Clary Salandy, a founder of the Mahogany group on why the glorious costumes of Notting Hill Carnival are about so much more than feathers and sequins

There are so many things we associate with Notting Hill Carnival – the jerk chicken, the steel pans, the Red Stripe – but it’s the costumes that steal the show each year: those extravagant headdresses that rival peacock tails; the fluorescent wings of material that catch the sunlight.

And as Clary Salandy juggles the costume contents of a trolley in one hand, keys with the other, manages to answer a work phone call, and points me towards her design station teeming with Carnival creations, it’s clear to me that this Carnival costume designer is a vibrant personality, a natural for the job.

However, as she takes a seat to begin our chat and dabs away the fatigue from her brow, I am made aware of how behind-the-scenes operations are far less glam and far more grit than we’d like to think. Exhausted as she might seem during our conversation, her passion shines through. ‘The Notting Hill Carnival is the most important thing that we do. It’s the biggest showcase of our design ability,’ she affirms. ‘People wearing a little feather and bra doesn’t represent the meaning of the first sets of carnivals… when we wear a costume it symbolises; like a poppy commemorates [servicemen and women who have died in war], a costume commemorates for us in the Caribbean, all those slaves that died. All of us have family who were a part of that. It’s important to me that I respect and honour the history because I wouldn’t be here in Britain if they didn’t fight to be free.’

To Clary, and so many others, Notting Hill Carnival is much more than a bank holiday celebration. ‘When we go onto the street we’re doing the same thing that Martin Luther King did. It’s a march. That’s why the street is so important. It’s a symbol of that ability to walk on the street, the end of the laws forbidding it.’ 

The designer’s long love affair with Carnival began when she was only three: as a costumed toddler she won a prize during a festival in her native Trinidad. Her parents often encouraged her to visit Mas camps and see the hard work that went into bringing Carnival into fruition. ‘My dad would take us backstage and you could see the costumes being put together,’ she says. ‘When you were little, something only a metre wide looked like it was 10 feet long. I have good memories of seeing these big, beautifully-made sculptures that are very inspiring. It was the best era of Carnival in Trinidad – the 60s into the 70s.’ She later came to London to go to art school where her peers believed her outgoing personality would be perfect for a career in theatre. ‘And so costume design was a natural thing,’ she explains. During college, Clary had her first brush with the Notting Hill Carnival ‘in ’85 or ’86 I think. I helped make costumes. But back then a band had only 30 costumes!’ she laughs, while shaking her head in disbelief. ‘When you see Mahogany on the street, we take up the same length as 500 people would. But we have an impact that is so visual.’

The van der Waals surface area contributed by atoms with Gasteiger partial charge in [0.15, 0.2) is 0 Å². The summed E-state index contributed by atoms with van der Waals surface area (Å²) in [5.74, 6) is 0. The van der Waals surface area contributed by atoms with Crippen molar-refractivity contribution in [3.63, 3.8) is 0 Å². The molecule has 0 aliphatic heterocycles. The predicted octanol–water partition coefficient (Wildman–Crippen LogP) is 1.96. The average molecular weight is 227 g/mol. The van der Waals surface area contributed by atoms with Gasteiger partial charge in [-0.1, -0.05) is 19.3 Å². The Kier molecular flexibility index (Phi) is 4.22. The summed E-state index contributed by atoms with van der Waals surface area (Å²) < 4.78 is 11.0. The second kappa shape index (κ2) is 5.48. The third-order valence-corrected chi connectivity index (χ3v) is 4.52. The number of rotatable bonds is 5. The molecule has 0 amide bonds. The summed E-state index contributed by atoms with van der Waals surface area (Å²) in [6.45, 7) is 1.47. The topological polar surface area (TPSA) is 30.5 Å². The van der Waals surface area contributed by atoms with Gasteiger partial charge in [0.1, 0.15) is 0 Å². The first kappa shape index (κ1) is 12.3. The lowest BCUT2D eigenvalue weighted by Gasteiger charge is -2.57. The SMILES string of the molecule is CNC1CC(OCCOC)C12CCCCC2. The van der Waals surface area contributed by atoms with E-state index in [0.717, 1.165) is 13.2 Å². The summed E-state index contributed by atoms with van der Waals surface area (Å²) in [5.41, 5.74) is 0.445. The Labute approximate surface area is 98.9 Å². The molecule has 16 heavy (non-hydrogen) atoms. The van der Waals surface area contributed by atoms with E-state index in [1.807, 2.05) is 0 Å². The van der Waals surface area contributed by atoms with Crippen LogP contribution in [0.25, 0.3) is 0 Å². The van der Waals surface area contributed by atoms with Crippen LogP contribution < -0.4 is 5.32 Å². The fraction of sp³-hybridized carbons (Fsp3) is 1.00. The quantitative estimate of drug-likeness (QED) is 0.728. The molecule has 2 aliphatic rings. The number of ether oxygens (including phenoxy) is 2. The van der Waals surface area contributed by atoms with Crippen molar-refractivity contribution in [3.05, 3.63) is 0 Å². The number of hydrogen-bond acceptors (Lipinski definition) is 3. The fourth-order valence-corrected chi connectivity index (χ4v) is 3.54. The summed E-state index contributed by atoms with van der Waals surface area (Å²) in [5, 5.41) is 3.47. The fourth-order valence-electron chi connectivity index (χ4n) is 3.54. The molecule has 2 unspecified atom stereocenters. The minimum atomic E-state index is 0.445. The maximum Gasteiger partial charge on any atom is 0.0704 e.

As the costumes Clary creates are used for events outside of Notting Hill Carnival, the theme has to be relevant all year round. ‘Recently a really great friend of the Carnival community, Geraldine Connor, died. So we did the theme that was called ‘Let the Music Play’ as she was a great musician,’ she says.  She has many favourite memories of the Notting Hill Carnival. One was an important lesson in costuming. ‘In 1989, we were working for a small band, and we just won everything. We walked across the judging point at dusk. And at that moment, all of the colours just changed because of the UV we used. The costumes transformed.’ She taps the glowing orange snout of a lion headdress, saying almost to herself, ‘I’ve never stopped using fluorescent colours since.’

Before I go, I ask Clary what theme she has in store for Carnival spectators this year. She smiles and says, ‘we’re calling it “Imagine This”. Imagine that the world was able to do this. Imagine that man was able to do this. It’s an open theme that allows us to go anywhere we want to, and still be current. And that’s another thing about Carnival! You need to imagine it.’

Clary Salandy is the founder of Mahogany carnival group and is Artistic Director of the UK Centre for Carnival Arts, find out more at

Words: Maryam Rasheed

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